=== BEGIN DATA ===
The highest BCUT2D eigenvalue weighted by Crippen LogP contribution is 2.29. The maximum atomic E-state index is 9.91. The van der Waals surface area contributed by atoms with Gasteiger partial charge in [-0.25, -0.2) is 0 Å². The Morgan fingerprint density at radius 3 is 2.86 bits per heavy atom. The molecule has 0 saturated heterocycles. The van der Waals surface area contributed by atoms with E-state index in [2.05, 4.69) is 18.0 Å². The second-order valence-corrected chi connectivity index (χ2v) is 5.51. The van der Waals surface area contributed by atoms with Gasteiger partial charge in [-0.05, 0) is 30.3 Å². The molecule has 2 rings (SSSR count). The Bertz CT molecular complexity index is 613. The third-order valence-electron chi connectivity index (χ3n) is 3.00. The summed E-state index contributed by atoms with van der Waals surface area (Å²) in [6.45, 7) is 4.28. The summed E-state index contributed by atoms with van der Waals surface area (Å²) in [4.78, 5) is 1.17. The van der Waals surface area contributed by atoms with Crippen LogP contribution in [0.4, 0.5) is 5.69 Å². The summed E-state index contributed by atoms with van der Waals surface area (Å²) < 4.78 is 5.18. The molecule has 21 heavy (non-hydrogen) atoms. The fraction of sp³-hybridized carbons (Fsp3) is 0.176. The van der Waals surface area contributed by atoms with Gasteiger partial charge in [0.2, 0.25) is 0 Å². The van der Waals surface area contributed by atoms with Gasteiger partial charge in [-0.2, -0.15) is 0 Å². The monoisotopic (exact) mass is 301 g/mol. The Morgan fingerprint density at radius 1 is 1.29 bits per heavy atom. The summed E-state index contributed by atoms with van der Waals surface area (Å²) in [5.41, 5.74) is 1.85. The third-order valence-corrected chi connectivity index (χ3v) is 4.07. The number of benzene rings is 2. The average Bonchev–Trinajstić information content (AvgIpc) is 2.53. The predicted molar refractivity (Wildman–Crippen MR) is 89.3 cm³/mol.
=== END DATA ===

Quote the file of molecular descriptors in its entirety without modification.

The highest BCUT2D eigenvalue weighted by Crippen LogP contribution is 2.29. The maximum atomic E-state index is 9.91. The van der Waals surface area contributed by atoms with Gasteiger partial charge in [-0.25, -0.2) is 0 Å². The Morgan fingerprint density at radius 3 is 2.86 bits per heavy atom. The molecule has 0 saturated heterocycles. The van der Waals surface area contributed by atoms with E-state index in [2.05, 4.69) is 18.0 Å². The second-order valence-corrected chi connectivity index (χ2v) is 5.51. The van der Waals surface area contributed by atoms with Gasteiger partial charge in [-0.05, 0) is 30.3 Å². The molecule has 2 rings (SSSR count). The Bertz CT molecular complexity index is 613. The third-order valence-electron chi connectivity index (χ3n) is 3.00. The summed E-state index contributed by atoms with van der Waals surface area (Å²) in [6.45, 7) is 4.28. The summed E-state index contributed by atoms with van der Waals surface area (Å²) in [4.78, 5) is 1.17. The van der Waals surface area contributed by atoms with Crippen LogP contribution in [0.4, 0.5) is 5.69 Å². The summed E-state index contributed by atoms with van der Waals surface area (Å²) < 4.78 is 5.18. The molecule has 21 heavy (non-hydrogen) atoms. The fraction of sp³-hybridized carbons (Fsp3) is 0.176. The van der Waals surface area contributed by atoms with Gasteiger partial charge in [0.2, 0.25) is 0 Å². The van der Waals surface area contributed by atoms with Gasteiger partial charge in [-0.2, -0.15) is 0 Å². The monoisotopic (exact) mass is 301 g/mol. The Morgan fingerprint density at radius 1 is 1.29 bits per heavy atom. The summed E-state index contributed by atoms with van der Waals surface area (Å²) in [5.41, 5.74) is 1.85. The third-order valence-corrected chi connectivity index (χ3v) is 4.07. The number of benzene rings is 2. The average Bonchev–Trinajstić information content (AvgIpc) is 2.53. The predicted molar refractivity (Wildman–Crippen MR) is 89.3 cm³/mol.